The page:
Dear Dr. Don,
I provided a loan to a family member without a written agreement. It was my mistake. Now this person refuses to pay the money back. What can I do to get the loan repaid?
-- Exasperated Elsie
Oral contracts can be enforceable. Whether that holds true in your case depends on the agreement when you made the loan. Steve Bucci, Bankrate's Debt Adviser, states that an oral agreement is considered legally enforceable if it meets certain conditions:
- It must contain essential contractual terms.
- The terms must be sufficiently precise to allow for enforcement.
- All essential terms must be identified and not left to future agreement.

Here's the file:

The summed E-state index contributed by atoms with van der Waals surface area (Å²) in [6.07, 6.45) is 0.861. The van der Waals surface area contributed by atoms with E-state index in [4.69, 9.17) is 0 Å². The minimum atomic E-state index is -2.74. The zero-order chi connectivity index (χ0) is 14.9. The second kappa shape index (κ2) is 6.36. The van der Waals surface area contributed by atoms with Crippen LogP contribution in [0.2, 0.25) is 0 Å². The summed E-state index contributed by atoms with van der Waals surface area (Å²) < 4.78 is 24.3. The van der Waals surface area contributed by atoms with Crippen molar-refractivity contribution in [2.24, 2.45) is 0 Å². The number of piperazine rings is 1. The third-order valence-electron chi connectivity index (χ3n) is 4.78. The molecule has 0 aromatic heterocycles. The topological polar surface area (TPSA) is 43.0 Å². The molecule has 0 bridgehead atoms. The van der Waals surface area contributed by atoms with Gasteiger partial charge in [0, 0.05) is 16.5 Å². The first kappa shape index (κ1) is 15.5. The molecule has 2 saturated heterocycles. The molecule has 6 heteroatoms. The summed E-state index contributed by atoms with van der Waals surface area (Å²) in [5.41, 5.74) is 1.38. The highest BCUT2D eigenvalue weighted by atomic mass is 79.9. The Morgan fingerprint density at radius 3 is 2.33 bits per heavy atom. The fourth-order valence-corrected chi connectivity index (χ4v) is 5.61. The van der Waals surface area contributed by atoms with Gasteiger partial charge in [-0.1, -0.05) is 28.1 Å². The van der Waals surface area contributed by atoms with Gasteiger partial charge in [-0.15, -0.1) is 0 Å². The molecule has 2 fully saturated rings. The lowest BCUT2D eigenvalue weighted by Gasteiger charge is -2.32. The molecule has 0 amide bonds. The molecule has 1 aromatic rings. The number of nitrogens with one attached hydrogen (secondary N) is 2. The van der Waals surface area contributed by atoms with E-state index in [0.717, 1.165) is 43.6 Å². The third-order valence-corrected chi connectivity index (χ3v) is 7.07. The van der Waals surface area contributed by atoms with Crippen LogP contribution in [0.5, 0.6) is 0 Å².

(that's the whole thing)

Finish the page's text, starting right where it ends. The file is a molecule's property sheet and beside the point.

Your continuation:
In your case, I suggest that you speak with an attorney. He or she will know what, if anything, makes an oral contract binding in your state.
You didn't say how much money is at stake. If it's a relatively small amount, you might be able to take the relative to small-claims court. Case limits vary among states, but most set the limit between $5,000 and $10,000.
Winning the case won't necessarily put money in your pocket right away. You will still have to collect the funds. If your family member won't pay, then you may have to seek garnished wages, a lien on their property or attach a bank account.
If you've let this slide for a while, the statute of limitations might prevent enforcement of your loan agreement. The Bankrate feature "State statutes of limitations for old debts" provides a listing of the statutes of limitations for every state with a separate category for oral contracts.
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